By Molly Fast
In 2004, only six months after my father was diagnosed with esophageal cancer, he died. He was only 55 years old. A few years after that, I found my way to a community that helped me take action and heal. I haven’t turned back since.
On May 7th of this year, I found myself sitting on a stationary bike in a blacktop parking lot on a beautiful, sunny, warm Southern California day, riding in Cycle for Survival for the 10th year in a row. It was my first time on an event as a participant since COVID came in like a wrecking ball.
Here are five things I learned from the experience that I want to share, both as a peer-to-peer event fundraising participant and as an event fundraising professional:
- Fundraising events provide an extraordinary opportunity to find purpose to the pain you experience when someone you love has been diagnosed with or died from a specific disease. In my case, that disease was a rare form of cancer. It’s one of my very favorite aspects of the work we get to do at Event 360. We help our clients produce events that give their participants a way to grieve, celebrate, mourn, remember, thank and honor.
- Read your emails! Yes, I know we’re all busy and overwhelmed by the pace with which information comes at us. Had I read my pre-event emails, I would have known that our event was taking place in a blacktop parking lot without tent coverage—not what I assumed would be the case from looking at photos on the event’s social media feed. As a blue-eyed, fair-skinned, red(ish)-headed Irish lass, I wasn’t prepared to be out in the sun for four hours and paid the price by having to ride that whole time in a long-sleeve cotton shirt in order to stave off sunburn. It was an important reminder to read the information that’s sent my way!
- COVID is still a thing. I know we’d all like to move on from the past two years and the debilitating way COVID wreaked havoc on our industry, but it’s not that simple. On the event there were still a lot of things that were different. Big things, like the event took place outdoors instead of inside the Equinox gym. But small things too, like the available snack options were pre-packaged and self-serve only. It was an important reminder that precautions are still being taken to ensure our safety. And it really matters to our event community, which is often made up of people who are in treatment or medically vulnerable.
- Be creative with your fundraising. As someone who strives to raise a ridiculous amount of money, it requires me to think outside the box and try something new every year. One tactic I tried (that worked!) was setting a single day goal of getting 50 donations to give my fundraising a boost (and make me eligible for a Cycle for Survival-sponsored fundraising challenge). Not only did I send out an email but I gave constant updates on Facebook and it inspired my donors to really rise to the challenge. Many of them gave twice to ensure I hit that goal! I also set not just a monetary goal ($70,000) but a goal for the number of unique donors (300). Focusing on the number of donors gave me an opportunity to communicate with my network in a different way. Note: I hit that goal but I am still shy of my $70,000 fundraising goal.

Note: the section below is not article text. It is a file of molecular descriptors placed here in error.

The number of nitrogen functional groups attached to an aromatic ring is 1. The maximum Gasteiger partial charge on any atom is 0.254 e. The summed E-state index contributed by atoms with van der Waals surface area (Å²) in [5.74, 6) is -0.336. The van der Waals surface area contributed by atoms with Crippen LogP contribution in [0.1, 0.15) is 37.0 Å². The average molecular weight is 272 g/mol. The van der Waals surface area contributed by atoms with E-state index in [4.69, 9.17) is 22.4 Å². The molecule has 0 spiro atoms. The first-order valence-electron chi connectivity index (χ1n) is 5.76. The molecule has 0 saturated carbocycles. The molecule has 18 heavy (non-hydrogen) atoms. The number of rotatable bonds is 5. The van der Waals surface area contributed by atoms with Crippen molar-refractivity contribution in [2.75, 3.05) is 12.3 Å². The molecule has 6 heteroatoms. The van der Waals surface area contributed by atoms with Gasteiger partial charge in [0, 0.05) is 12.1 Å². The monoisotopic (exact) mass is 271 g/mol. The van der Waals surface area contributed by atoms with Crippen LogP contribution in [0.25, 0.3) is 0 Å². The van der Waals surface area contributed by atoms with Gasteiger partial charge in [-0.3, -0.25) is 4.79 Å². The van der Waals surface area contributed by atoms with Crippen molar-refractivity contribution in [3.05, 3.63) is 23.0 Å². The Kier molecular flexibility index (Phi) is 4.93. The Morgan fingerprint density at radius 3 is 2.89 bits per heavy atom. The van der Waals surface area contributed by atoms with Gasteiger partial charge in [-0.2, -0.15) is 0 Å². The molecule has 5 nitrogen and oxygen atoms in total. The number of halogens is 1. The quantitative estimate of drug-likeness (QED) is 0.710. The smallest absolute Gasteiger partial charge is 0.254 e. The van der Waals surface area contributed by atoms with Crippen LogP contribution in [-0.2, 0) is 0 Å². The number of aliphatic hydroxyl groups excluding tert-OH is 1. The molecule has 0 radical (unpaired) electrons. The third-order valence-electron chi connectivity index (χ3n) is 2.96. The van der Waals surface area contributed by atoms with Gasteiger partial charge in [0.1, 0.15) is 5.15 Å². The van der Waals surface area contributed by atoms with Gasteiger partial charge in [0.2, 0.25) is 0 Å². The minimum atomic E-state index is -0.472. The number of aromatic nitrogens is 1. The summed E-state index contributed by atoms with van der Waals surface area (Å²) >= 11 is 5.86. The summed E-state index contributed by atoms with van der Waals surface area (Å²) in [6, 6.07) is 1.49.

- It’s a really big deal to be participating in the same event for 10 years. It’s something that should be celebrated and honored. Not just by the organization you’re supporting with your participation in their event, but by you, too! The night before the event, I received an email from the Cycle for Survival staff inviting me to report to the rewards tent for a special gift (a trucker hat) and congratulating me for reaching this milestone and thanking me for my dedication. On the event, on the screen that displayed various acknowledgments and photos throughout the ride, my name appeared along with the other Decade Riders. I felt proud seeing my name up there knowing that, together with my donors, we’ve raised serious money for rare cancer research.
There was an undeniable energy being back on event, together, in person. There was a lot of hugging and high fiving and smiling. It was infectious and completely awesome. I’ve experienced this already while staffing events last fall and this spring. But as a participant, it was my first time back in real life. And I absolutely loved it. COVID precautions and all!
Molly Fast, a passionate leader, committed fundraiser and a seasoned event planner, is Event 360’s Director of Fundraising & Development. For the past 17 years, Molly has led our internal participant-facing, event fundraising team of coaches. Whether it’s with a member of the team she’s lucky enough to work alongside, a participant in need of assistance or the clients we’re fortunate to serve, Molly is focused on exceeding expectations and leaving this world a better place…one interaction at a time.